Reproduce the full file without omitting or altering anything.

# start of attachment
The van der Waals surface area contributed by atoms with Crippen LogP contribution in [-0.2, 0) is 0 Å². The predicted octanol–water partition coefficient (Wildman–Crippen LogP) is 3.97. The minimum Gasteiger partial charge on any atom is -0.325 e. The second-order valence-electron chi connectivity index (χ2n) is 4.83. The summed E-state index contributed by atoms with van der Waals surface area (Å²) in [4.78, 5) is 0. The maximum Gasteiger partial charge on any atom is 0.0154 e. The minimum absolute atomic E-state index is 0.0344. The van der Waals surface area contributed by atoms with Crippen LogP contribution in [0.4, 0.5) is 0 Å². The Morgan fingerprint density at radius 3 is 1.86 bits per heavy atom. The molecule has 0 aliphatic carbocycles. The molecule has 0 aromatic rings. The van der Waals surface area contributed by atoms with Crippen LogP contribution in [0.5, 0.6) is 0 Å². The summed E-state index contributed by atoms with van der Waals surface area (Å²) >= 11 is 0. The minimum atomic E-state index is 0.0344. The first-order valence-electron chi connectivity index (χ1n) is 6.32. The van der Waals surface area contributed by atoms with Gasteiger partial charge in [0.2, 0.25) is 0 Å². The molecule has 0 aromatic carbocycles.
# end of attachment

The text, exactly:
The van der Waals surface area contributed by atoms with Crippen LogP contribution in [-0.2, 0) is 0 Å². The predicted octanol–water partition coefficient (Wildman–Crippen LogP) is 3.97. The minimum Gasteiger partial charge on any atom is -0.325 e. The second-order valence-electron chi connectivity index (χ2n) is 4.83. The summed E-state index contributed by atoms with van der Waals surface area (Å²) in [4.78, 5) is 0. The maximum Gasteiger partial charge on any atom is 0.0154 e. The minimum absolute atomic E-state index is 0.0344. The van der Waals surface area contributed by atoms with Crippen LogP contribution in [0.4, 0.5) is 0 Å². The Morgan fingerprint density at radius 3 is 1.86 bits per heavy atom. The molecule has 0 aliphatic carbocycles. The molecule has 0 aromatic rings. The van der Waals surface area contributed by atoms with Crippen LogP contribution in [0.5, 0.6) is 0 Å². The summed E-state index contributed by atoms with van der Waals surface area (Å²) >= 11 is 0. The minimum atomic E-state index is 0.0344. The first-order valence-electron chi connectivity index (χ1n) is 6.32. The van der Waals surface area contributed by atoms with Gasteiger partial charge in [0.2, 0.25) is 0 Å². The molecule has 0 aromatic carbocycles.